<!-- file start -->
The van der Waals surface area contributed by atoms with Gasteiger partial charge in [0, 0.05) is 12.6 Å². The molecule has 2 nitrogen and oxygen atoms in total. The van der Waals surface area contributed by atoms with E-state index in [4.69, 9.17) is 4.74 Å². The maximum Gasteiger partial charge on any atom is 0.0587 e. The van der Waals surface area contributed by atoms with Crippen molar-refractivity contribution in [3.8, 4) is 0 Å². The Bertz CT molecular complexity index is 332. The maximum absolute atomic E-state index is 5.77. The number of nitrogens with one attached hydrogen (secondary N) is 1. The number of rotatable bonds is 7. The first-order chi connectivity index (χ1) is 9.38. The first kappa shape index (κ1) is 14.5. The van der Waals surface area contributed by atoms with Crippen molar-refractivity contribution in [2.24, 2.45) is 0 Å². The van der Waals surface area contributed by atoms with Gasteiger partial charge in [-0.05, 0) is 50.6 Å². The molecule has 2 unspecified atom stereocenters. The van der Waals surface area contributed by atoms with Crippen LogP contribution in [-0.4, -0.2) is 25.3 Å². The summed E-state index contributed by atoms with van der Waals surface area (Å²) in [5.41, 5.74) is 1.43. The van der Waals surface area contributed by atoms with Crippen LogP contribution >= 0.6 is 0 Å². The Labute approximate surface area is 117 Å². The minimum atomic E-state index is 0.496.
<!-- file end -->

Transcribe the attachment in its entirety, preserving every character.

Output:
The van der Waals surface area contributed by atoms with Gasteiger partial charge in [0, 0.05) is 12.6 Å². The molecule has 2 nitrogen and oxygen atoms in total. The van der Waals surface area contributed by atoms with E-state index in [4.69, 9.17) is 4.74 Å². The maximum Gasteiger partial charge on any atom is 0.0587 e. The van der Waals surface area contributed by atoms with Crippen molar-refractivity contribution in [3.8, 4) is 0 Å². The Bertz CT molecular complexity index is 332. The maximum absolute atomic E-state index is 5.77. The number of nitrogens with one attached hydrogen (secondary N) is 1. The number of rotatable bonds is 7. The first-order chi connectivity index (χ1) is 9.38. The first kappa shape index (κ1) is 14.5. The van der Waals surface area contributed by atoms with Crippen molar-refractivity contribution in [2.24, 2.45) is 0 Å². The van der Waals surface area contributed by atoms with Gasteiger partial charge in [-0.05, 0) is 50.6 Å². The molecule has 2 unspecified atom stereocenters. The van der Waals surface area contributed by atoms with Crippen LogP contribution in [-0.4, -0.2) is 25.3 Å². The summed E-state index contributed by atoms with van der Waals surface area (Å²) in [5.41, 5.74) is 1.43. The van der Waals surface area contributed by atoms with Crippen LogP contribution >= 0.6 is 0 Å². The Labute approximate surface area is 117 Å². The minimum atomic E-state index is 0.496.